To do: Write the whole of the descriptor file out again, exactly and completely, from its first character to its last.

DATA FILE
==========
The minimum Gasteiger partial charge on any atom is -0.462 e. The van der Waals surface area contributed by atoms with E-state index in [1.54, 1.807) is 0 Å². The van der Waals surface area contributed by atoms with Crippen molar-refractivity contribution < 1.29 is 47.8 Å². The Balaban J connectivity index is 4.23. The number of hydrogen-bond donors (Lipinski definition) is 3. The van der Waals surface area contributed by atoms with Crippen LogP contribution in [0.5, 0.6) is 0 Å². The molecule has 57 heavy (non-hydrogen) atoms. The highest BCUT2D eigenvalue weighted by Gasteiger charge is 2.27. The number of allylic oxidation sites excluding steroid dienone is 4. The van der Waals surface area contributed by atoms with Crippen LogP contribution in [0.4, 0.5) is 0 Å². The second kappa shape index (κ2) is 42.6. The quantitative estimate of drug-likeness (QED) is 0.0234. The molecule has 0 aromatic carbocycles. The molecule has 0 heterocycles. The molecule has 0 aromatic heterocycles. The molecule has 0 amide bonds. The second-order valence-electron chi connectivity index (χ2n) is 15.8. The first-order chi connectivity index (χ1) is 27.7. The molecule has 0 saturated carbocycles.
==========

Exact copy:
The minimum Gasteiger partial charge on any atom is -0.462 e. The van der Waals surface area contributed by atoms with E-state index in [1.54, 1.807) is 0 Å². The van der Waals surface area contributed by atoms with Crippen molar-refractivity contribution < 1.29 is 47.8 Å². The Balaban J connectivity index is 4.23. The number of hydrogen-bond donors (Lipinski definition) is 3. The van der Waals surface area contributed by atoms with Crippen LogP contribution in [0.5, 0.6) is 0 Å². The molecule has 57 heavy (non-hydrogen) atoms. The highest BCUT2D eigenvalue weighted by Gasteiger charge is 2.27. The number of allylic oxidation sites excluding steroid dienone is 4. The van der Waals surface area contributed by atoms with Crippen LogP contribution in [0.4, 0.5) is 0 Å². The second kappa shape index (κ2) is 42.6. The quantitative estimate of drug-likeness (QED) is 0.0234. The molecule has 0 aromatic carbocycles. The molecule has 0 heterocycles. The molecule has 0 aromatic heterocycles. The molecule has 0 amide bonds. The second-order valence-electron chi connectivity index (χ2n) is 15.8. The first-order chi connectivity index (χ1) is 27.7. The molecule has 0 saturated carbocycles.